My all time favourite TV series is M*A*S*H, a comedy/drama centred around the doctors and nurses of the 4077th M*A*S*H unit during the Korean War. The series was so poplular that it outlasted the duration of the 3 year war, spanning 11 seasons and 251 episodes.

The strong characterisation and story lines presented thought provoking themes that provide the ideal platform for lessons on life and leadership. Whether you are a fan of the show or not, I'm sure you will connect with my leadership insights from M*A*S*H.

LEADING FROM THE TRENCHES features bite-sized, candid insights that speak into the gritty space of leadership through the eyes of a fellow leader seeking to "lead with all diligence" (Romans 12:8).

Tuesday, December 27, 2016

Common Denominators

Episode 62:  Private Charles Lamb

Hawkeye:    Dear Dad.  The wounded keep coming and coming.  The 
            latest batch were Greek soldiers.  Greece is one of the 
            17 UN countries fighting here in Korea.  Greeks, 
            Siamese, Ethiopians, Turks.  You name ‘em, we got ‘em. 
            The common denominator is blood.  It’s all red.  And 
            there’s an awful lot of it leaking out around here.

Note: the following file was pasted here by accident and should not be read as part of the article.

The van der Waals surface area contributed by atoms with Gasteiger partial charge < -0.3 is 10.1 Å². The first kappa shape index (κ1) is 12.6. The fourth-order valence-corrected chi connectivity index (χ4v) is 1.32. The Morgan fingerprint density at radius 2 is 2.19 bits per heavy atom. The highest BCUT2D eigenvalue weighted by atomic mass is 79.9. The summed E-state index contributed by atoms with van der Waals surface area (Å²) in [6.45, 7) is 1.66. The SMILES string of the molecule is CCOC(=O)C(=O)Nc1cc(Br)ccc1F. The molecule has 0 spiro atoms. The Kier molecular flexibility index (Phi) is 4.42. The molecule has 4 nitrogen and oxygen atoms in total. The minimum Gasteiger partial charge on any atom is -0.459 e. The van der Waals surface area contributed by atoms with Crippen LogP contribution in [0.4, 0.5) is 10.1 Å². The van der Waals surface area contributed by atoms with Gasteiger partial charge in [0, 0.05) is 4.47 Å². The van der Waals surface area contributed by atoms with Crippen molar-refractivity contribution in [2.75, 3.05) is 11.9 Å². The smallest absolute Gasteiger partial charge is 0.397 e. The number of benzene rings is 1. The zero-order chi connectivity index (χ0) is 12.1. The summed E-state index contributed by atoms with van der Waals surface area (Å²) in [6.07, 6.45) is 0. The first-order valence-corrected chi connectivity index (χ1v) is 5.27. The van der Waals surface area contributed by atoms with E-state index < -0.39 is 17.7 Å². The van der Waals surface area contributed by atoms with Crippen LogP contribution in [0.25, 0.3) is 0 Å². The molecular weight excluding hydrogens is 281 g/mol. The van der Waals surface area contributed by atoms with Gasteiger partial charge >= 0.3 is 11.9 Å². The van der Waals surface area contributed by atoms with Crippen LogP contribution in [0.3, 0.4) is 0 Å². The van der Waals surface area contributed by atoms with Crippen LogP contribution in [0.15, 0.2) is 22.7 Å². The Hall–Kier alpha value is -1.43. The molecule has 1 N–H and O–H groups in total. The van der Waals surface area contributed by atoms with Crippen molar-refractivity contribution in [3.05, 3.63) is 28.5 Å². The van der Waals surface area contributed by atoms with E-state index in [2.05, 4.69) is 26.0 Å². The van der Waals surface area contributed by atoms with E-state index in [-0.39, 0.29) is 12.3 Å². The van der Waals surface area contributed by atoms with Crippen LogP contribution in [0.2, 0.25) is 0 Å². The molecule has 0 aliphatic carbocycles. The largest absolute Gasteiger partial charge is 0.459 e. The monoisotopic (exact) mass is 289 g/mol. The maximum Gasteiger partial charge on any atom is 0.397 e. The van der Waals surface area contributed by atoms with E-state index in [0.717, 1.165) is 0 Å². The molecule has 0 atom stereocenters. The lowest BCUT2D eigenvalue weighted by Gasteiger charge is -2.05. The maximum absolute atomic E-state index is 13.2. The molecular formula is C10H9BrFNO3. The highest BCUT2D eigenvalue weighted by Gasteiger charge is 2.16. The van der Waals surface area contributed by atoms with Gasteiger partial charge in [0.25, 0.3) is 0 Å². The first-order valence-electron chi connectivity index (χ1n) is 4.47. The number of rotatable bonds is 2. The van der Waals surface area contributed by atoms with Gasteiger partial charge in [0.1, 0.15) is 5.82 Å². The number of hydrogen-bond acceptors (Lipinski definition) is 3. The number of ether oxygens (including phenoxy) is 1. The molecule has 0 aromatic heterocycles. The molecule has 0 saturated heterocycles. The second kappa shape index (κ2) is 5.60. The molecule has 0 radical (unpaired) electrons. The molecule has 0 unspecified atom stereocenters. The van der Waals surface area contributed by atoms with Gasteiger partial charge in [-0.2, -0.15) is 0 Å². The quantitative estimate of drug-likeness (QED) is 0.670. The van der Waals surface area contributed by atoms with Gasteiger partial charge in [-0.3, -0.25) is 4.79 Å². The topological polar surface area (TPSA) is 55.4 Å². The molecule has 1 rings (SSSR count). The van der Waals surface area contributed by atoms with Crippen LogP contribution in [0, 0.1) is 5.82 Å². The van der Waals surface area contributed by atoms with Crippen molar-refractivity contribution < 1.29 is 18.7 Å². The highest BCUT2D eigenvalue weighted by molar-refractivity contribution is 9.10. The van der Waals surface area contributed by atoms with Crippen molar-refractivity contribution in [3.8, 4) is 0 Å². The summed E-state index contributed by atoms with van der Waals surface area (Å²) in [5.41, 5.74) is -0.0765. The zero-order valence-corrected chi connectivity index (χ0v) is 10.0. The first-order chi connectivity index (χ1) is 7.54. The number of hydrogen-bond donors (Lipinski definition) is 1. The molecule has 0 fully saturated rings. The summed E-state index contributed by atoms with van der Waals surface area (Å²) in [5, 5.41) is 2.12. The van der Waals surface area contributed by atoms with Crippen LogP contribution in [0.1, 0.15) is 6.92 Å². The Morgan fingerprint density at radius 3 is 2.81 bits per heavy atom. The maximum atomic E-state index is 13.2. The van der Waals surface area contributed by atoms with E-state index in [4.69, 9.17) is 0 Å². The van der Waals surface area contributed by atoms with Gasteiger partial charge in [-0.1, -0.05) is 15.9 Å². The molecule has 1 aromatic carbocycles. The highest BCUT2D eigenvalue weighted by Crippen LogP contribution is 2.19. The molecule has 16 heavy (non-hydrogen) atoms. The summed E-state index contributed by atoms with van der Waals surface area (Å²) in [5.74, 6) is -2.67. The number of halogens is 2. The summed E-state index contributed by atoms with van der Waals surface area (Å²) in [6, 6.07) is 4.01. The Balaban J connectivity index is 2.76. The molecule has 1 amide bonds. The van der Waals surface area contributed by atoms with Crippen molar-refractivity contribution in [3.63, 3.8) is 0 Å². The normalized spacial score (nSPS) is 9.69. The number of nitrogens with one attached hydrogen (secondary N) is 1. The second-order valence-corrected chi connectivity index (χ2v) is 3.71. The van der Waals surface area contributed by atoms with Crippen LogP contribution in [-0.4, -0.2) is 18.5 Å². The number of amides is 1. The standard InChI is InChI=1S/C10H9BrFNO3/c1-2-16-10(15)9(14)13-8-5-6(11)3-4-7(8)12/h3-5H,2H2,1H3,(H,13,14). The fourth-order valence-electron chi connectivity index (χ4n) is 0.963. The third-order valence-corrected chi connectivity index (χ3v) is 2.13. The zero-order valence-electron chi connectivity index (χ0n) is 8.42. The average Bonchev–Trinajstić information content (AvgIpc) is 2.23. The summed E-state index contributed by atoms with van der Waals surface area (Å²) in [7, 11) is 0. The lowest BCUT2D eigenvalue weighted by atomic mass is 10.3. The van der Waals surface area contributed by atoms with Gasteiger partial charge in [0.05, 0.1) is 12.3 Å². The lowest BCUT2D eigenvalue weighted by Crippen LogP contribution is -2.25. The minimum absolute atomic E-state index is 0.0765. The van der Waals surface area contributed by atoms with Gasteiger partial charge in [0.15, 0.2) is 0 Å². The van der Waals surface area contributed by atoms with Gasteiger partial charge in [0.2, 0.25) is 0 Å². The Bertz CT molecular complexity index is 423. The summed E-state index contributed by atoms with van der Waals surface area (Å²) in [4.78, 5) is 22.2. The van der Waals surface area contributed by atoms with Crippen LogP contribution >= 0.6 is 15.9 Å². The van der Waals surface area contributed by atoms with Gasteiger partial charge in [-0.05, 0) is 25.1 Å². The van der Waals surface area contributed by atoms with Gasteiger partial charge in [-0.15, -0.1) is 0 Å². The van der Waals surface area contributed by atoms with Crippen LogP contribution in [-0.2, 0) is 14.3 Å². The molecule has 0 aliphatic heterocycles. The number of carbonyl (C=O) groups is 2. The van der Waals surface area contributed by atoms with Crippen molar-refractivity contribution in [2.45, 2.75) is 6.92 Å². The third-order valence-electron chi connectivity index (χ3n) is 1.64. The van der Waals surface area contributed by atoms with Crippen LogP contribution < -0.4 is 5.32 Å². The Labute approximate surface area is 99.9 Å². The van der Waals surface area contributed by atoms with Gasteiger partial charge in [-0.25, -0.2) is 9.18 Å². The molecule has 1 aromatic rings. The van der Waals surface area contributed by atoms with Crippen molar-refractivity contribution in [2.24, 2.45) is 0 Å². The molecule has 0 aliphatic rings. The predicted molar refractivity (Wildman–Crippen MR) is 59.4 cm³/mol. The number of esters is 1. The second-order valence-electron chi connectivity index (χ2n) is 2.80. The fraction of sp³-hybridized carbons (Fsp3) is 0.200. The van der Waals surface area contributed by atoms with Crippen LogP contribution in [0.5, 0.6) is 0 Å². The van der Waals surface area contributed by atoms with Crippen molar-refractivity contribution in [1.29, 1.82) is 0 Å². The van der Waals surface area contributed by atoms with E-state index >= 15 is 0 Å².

After the doctors patch up a Greek regiment at the 4077th, the Greek colonel invites the camp to celebrate their Greek Easter with them to express his gratitude for their care of his soldiers.  Radar is so upset that a live lamb is to be the main course, he organises a medical discharge for “Private Charles Lamb” to save the lambs life.

Leadership is no respecter of persons.  When it comes to the rigours and responsibilities that are a normal part of leading our ethnicity, culture, social and economic status, and gender don’t divide us but unite us. Leaders from all walks of life, all industries and all nations understand the challenges and conflicts associated with leadership.  They share common principles and a common purpose that enable them to connect at a level that those they lead are unable to.  This doesn’t make leaders better than others but enables them to recognize the common denominators that provide solidarity among leaders.  Whether I am speaking with a colleague in Indonesia or a business leader in my local community, we share a mutual understanding of leadership that transcends the different contexts in which we lead.  

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